Magic of Udaipur
Magic of Udaipur, Travelogue . The outer facade of the City Palace in Udaipur is an amalgamation of Rajasthani and Mughal architectural style. The...
The outer facade of the City Palace in Udaipur is an amalgamation of Rajasthani and Mughal architectural style. The palace is series of palaces built by successive 76 generations of the Sisodia clan and is repertoire of different artefacts of the Mewar dynasty.
Warm scintillating sun’s rays stroking us on a perfect wintry day could by far be the best welcome gesture we could experience as we stepped out of the train to enter Udaipur, the cultural flag bearer of Rajasthan.
Winters are the most preferred time to visit the western part of India. As the temperatures of the mid day could be most pleasant hovering around 25C. Luckily our choice of the hotel proved to be best as it is located in the old city where the grandeur of the old traditions is still alive. The narrow lanes and the mesmerising slopes in this part of city have offered a merry ride as our auto steered into various alleys at a modest speed.
As we anxiously stepped inside the hotel we were awe stuck by the beauty of the Lake Pichola created in 14th century, currently a sanctuary for a wide variety of birds. Over several centuries, lake’s surroundings and islands within have been developed. This fresh water artificial lake is spread across 1700 acres is abutted by the overwhelming high rises of hotels that offer a fantastic view.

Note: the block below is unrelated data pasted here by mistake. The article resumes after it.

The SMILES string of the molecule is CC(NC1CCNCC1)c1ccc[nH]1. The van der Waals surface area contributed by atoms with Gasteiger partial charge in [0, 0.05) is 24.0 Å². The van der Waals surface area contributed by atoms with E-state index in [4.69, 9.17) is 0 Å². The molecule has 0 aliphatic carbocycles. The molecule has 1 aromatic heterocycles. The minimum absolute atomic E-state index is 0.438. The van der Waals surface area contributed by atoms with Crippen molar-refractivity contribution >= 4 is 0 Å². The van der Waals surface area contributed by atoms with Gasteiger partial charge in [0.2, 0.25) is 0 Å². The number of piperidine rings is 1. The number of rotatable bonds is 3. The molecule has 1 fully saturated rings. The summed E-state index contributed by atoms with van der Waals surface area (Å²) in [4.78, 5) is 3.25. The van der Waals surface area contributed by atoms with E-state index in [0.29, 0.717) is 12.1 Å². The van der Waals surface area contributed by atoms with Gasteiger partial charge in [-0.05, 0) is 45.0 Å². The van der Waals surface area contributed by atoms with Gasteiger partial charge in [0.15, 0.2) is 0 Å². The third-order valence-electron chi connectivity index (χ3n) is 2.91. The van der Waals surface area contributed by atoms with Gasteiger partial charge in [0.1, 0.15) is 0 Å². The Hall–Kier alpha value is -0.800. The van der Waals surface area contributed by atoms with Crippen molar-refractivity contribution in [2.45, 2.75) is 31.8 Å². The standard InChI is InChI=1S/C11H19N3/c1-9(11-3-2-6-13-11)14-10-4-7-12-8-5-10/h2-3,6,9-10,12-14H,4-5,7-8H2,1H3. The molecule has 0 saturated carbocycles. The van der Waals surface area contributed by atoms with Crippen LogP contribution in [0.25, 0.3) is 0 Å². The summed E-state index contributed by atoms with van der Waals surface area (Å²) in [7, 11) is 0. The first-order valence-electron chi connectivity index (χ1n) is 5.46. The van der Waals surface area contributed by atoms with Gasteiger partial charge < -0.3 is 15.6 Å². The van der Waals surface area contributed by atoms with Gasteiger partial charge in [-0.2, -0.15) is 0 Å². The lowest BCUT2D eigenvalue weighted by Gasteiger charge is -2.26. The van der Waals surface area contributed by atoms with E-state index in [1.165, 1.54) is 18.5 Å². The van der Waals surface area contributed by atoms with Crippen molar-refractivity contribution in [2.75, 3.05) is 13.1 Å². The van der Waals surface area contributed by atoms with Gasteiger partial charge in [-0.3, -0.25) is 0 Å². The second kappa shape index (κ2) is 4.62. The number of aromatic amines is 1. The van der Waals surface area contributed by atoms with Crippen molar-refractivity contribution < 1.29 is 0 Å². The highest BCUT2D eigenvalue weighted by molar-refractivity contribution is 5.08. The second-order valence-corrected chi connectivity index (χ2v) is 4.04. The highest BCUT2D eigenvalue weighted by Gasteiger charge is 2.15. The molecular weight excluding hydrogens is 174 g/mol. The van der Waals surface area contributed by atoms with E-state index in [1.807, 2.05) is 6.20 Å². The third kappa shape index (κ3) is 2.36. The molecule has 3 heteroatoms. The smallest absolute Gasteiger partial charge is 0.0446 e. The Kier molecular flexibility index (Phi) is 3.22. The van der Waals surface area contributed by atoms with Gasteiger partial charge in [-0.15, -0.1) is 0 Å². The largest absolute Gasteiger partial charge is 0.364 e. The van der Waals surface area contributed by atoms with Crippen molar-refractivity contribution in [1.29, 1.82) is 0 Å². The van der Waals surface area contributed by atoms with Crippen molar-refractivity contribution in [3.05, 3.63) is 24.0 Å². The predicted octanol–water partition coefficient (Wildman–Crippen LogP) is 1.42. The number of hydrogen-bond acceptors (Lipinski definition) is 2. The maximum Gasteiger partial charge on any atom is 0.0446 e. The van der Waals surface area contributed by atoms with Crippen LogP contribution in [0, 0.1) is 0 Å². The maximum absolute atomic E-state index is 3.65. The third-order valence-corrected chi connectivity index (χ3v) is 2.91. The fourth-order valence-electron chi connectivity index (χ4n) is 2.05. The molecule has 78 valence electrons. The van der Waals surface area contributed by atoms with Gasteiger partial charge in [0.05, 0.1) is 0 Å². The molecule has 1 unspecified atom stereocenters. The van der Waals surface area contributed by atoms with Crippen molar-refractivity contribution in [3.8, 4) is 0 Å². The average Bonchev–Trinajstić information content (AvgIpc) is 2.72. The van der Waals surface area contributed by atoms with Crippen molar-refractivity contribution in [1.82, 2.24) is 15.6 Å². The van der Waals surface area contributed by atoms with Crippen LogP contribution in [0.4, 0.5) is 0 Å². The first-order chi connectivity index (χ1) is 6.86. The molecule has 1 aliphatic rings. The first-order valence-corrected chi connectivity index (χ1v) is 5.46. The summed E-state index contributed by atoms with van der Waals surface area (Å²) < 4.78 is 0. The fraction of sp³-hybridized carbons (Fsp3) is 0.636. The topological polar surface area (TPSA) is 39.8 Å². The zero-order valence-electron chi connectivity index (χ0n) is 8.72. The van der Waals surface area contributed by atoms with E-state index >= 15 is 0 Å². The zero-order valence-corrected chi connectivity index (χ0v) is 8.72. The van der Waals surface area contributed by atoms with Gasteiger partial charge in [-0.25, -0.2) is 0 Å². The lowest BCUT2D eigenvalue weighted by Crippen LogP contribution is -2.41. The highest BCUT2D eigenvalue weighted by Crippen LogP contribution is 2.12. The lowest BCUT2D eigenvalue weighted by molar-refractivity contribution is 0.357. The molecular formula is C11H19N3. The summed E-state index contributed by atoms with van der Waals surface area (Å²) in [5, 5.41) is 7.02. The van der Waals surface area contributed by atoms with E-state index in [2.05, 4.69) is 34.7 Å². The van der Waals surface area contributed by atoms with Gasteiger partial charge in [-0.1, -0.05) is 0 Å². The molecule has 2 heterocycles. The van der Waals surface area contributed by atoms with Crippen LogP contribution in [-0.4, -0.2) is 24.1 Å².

The first leg of our exploration included a boat ride on Lake Pichola to reach the Jag Mandir Palace, a natural island developed within the lake. The Jag Mandir place is acclaimed to be most sought after place for celebrity weddings and indeed the ideal place for pleasure parties. This palace also served as refugee asylum for Shahjahan when he rebelled against his father Jahangir for the Mughal throne. Jagriti, a museum within the place has unique collection of rare paintings, old photographs, maps and contemporary architectural drawings.
Next we stopped at the FatePrakash Palace which is now a seven star hotel also houses the crystal gallery. Crystal gallery connoted the glory of the Sisodia clan has an exquisite display of the various paintings, large chandeliers, and weapons of the kings. It housed the biggest display of the unused crystal chairs, tables, fountains, tables, dinner sets, perfume bottles, beds and table fountains which were ordered by Maharaja Sajjan Singh in 1877 from F&C Osler & Co, London. But before the shipment arrived the king died and it remained unopened for nearly 110 years. It is the single largest collection of crystal anywhere in the world.